In October 2017 at Cleartrip, we decided to invest our efforts and energy in building a Progressive Web App for booking flights, hotels and local experiences. Why build yet another app when there’s a dedicated iOS, Android app and a fully functional website that caters the current needs without hiccups? In simple terms to leverage the state of the art web technologies to deliver enhanced experiences. For starters, service workers enable a progressive web app to load instantly, regardless of the network state. Slowly and steadily, Internet usage from mobile and tablet was surpassing desktop and it couldn’t have been a better timing to take the existing mobile experience to the next level.
Understand > Identify > Execute
At Cleartrip, we always start with the problem. We want to spend as much time as possible in understanding the problem. We believe that a problem well stated is half solved. In the context of this project, it was understanding why we were doing Progressive Web App in the first place. It was less about solving a problem and more about building an efficient base that can enhance the mobile experiences and set the stage for implementing future solutions.
The initial goal for designing the PWA was simple — bring it in par with the current features existing on other platforms and once we have everything to facilitate transactions and serving business needs, we would invest further to make it even more efficient and future-proof.
We started with taking an X-ray perspective which means looking through the complex widgets and visual styles of existing design, identifying the core content and functional pieces that make up the page and then finding the simplest equivalent for each to make it work. The approach that we took can be summed up in a three step process:
- Identify core functionality
- Make that functionality available using the simplest possible technology
The interesting outcome of implementing something as simple as this is that the more we used this process the less time it took.
Reinventing the wheel is the last thing that we would have wanted. Hence looking at how others have tackled similar problems was essential. We tried to find as many products with similar features/flows as we could. We also briefly discussed the pros and cons of the each of the approaches. Having done this analysis helped us make sure that we’re not reinventing the wheel. It also helped us identify common pitfalls or particularly complex areas to be aware of as we start designing.
Self evaluation is another part of competitive analysis. While designing an existing product, we looked inward. We evaluated what was working and what was not. Majority of the legacy features were not designed by us (Joy and I) so we sought out the explanations from the people involved at the time. It’s extremely important to know the constraints. History knowledge is extremely valuable but we also made sure that it didn’t limit our thinking. After all, history is a data-point.
Through simple and clear call to actions we made sure to differentiate one user's journey from other.
The search form was designed in a way that can be extended to different product journeys — trains, hotels etc as well.
We maintained our iconic Split Screen solution for round trip flight results. We used the good old HTML and CSS to achieve this layout.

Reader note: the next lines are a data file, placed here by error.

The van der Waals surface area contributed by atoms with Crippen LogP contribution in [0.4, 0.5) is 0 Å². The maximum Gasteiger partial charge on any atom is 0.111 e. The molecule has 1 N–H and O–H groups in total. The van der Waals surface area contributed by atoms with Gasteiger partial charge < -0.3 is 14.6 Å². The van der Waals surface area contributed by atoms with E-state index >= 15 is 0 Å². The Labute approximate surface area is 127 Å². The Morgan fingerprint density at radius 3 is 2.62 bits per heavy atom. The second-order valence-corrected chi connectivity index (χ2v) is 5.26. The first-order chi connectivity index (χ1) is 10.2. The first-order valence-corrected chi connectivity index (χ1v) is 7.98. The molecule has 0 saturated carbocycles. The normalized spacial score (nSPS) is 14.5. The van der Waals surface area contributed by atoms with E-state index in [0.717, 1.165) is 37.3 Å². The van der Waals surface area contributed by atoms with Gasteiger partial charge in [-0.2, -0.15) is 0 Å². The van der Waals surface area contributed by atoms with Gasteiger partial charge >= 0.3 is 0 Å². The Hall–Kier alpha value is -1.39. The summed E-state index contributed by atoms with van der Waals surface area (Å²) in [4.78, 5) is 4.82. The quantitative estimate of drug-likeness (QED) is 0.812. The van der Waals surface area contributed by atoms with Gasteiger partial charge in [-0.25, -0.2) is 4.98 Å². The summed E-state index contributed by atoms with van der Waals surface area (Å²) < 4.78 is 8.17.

We spent a lot of time thinking about enhancing the usability of the interface — not just in terms of using clear copy but also visually.
From the beginning, we made sure of having an icon system in place which would become a part of the full-fledged design system.
“Web design must mature and accept the developments of the past several years, abandon the exclusionary attitudes formed in the rough and tumble dotcom era, realize the coming future of a wide variety of devices and platforms, and separate semantic markup from presentation logic and behavior.” — Steven Champeon in a talk entitled Inclusive Web Design For the Future with Progressive Enhancement.
Progressive enhancement asks that designers start from the lowest common denominator — a well marked-up document — and build it up from there. Designing for the lowest common denominator doesn’t sound like a recipe for progress but this couldn’t be more wrong.
I struggled a lot to strike the balance between using the cutting edge technology while also extending the support to older browsers. We believed it was okay if a particular feature failed on older browser i.e., geo-location, service worker etc. As long as the core functionalities — booking tickets and hotels — were available, it would be fine. This is one of those areas that we still need to actively address.
Optimizing for speed
According to a Google study, 53% of users will abandon a site if it takes longer than 3 seconds to load. Once loaded, users expect them to be fast—no janky scrolling or slow-to-respond interfaces. We used approaches like loading shimmer experience to indicate that the page was still loading.
Design system increases efficiency. Having a design system in place from beginning helps in establishing a direction. Since we were putting the system from the scratch, we understood not only the what, but also why, behind it. At the end of the day, product is more than just a pile of reusable UI elements. It has a structure and meaning.
React has a steep learning curve. At Cleartrip, we designers prefer to write the front-end code. Since we decided to build PWA in React, I spent some time learning about it. I realized React had a steep learning curve but I am thankful that my engineer peers came to rescue every time I was stuck — especially Joy and Darpan (Thank you!).